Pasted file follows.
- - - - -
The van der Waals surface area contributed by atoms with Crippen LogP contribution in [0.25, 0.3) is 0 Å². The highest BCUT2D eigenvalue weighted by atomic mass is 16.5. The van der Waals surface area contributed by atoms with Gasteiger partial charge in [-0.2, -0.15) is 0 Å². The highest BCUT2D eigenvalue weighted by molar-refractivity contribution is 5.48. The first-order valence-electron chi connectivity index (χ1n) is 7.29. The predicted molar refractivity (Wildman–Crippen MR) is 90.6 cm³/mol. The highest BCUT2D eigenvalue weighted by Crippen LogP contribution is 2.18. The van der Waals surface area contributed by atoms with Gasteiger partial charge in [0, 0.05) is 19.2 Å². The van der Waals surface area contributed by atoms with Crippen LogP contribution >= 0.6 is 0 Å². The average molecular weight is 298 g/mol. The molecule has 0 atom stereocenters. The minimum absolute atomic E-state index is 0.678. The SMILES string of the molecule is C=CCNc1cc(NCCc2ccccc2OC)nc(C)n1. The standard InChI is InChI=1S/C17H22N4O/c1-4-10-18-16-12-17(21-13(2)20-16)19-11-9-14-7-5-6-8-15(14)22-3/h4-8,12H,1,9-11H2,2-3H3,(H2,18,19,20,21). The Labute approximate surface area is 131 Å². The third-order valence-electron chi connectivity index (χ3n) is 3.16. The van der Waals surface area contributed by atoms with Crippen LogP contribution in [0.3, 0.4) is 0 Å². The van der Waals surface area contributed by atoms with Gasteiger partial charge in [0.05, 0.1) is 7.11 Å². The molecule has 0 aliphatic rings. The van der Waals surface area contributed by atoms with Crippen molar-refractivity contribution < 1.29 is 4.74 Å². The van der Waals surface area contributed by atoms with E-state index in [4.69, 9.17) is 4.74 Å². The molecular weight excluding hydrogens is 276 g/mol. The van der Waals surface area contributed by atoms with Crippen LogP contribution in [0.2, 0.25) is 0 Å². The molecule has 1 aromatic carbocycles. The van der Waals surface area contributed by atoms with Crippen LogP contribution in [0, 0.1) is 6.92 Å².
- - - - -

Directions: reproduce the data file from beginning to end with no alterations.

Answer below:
The van der Waals surface area contributed by atoms with Crippen LogP contribution in [0.25, 0.3) is 0 Å². The highest BCUT2D eigenvalue weighted by atomic mass is 16.5. The van der Waals surface area contributed by atoms with Gasteiger partial charge in [-0.2, -0.15) is 0 Å². The highest BCUT2D eigenvalue weighted by molar-refractivity contribution is 5.48. The first-order valence-electron chi connectivity index (χ1n) is 7.29. The predicted molar refractivity (Wildman–Crippen MR) is 90.6 cm³/mol. The highest BCUT2D eigenvalue weighted by Crippen LogP contribution is 2.18. The van der Waals surface area contributed by atoms with Gasteiger partial charge in [0, 0.05) is 19.2 Å². The van der Waals surface area contributed by atoms with Crippen LogP contribution >= 0.6 is 0 Å². The average molecular weight is 298 g/mol. The molecule has 0 atom stereocenters. The minimum absolute atomic E-state index is 0.678. The SMILES string of the molecule is C=CCNc1cc(NCCc2ccccc2OC)nc(C)n1. The standard InChI is InChI=1S/C17H22N4O/c1-4-10-18-16-12-17(21-13(2)20-16)19-11-9-14-7-5-6-8-15(14)22-3/h4-8,12H,1,9-11H2,2-3H3,(H2,18,19,20,21). The Labute approximate surface area is 131 Å². The third-order valence-electron chi connectivity index (χ3n) is 3.16. The van der Waals surface area contributed by atoms with Crippen LogP contribution in [0.3, 0.4) is 0 Å². The van der Waals surface area contributed by atoms with Gasteiger partial charge in [0.05, 0.1) is 7.11 Å². The molecule has 0 aliphatic rings. The van der Waals surface area contributed by atoms with Crippen molar-refractivity contribution < 1.29 is 4.74 Å². The van der Waals surface area contributed by atoms with E-state index in [4.69, 9.17) is 4.74 Å². The molecular weight excluding hydrogens is 276 g/mol. The van der Waals surface area contributed by atoms with Crippen LogP contribution in [0.2, 0.25) is 0 Å². The molecule has 1 aromatic carbocycles. The van der Waals surface area contributed by atoms with Crippen LogP contribution in [0, 0.1) is 6.92 Å².